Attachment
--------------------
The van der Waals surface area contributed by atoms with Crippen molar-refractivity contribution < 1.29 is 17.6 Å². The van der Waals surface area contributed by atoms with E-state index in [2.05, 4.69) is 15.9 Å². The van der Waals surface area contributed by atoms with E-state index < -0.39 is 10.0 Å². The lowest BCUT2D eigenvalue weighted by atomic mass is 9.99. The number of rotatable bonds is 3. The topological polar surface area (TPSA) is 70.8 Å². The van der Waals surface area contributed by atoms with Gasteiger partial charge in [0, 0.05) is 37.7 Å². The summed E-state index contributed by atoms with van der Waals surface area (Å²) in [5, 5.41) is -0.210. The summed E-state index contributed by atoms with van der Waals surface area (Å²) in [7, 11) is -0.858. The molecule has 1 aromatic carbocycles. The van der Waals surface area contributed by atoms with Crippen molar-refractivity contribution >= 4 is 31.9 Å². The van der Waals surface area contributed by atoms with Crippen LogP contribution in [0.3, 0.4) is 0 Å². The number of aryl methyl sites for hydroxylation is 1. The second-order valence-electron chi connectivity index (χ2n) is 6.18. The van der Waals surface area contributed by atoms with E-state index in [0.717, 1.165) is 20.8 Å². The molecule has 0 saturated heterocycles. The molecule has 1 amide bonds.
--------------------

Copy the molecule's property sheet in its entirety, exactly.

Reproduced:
The van der Waals surface area contributed by atoms with Crippen molar-refractivity contribution < 1.29 is 17.6 Å². The van der Waals surface area contributed by atoms with E-state index in [2.05, 4.69) is 15.9 Å². The van der Waals surface area contributed by atoms with E-state index < -0.39 is 10.0 Å². The lowest BCUT2D eigenvalue weighted by atomic mass is 9.99. The number of rotatable bonds is 3. The topological polar surface area (TPSA) is 70.8 Å². The van der Waals surface area contributed by atoms with Gasteiger partial charge in [0, 0.05) is 37.7 Å². The summed E-state index contributed by atoms with van der Waals surface area (Å²) in [5, 5.41) is -0.210. The summed E-state index contributed by atoms with van der Waals surface area (Å²) in [7, 11) is -0.858. The molecule has 1 aromatic carbocycles. The van der Waals surface area contributed by atoms with Crippen molar-refractivity contribution >= 4 is 31.9 Å². The van der Waals surface area contributed by atoms with Crippen LogP contribution in [0.3, 0.4) is 0 Å². The number of aryl methyl sites for hydroxylation is 1. The second-order valence-electron chi connectivity index (χ2n) is 6.18. The van der Waals surface area contributed by atoms with E-state index in [0.717, 1.165) is 20.8 Å². The molecule has 0 saturated heterocycles. The molecule has 1 amide bonds.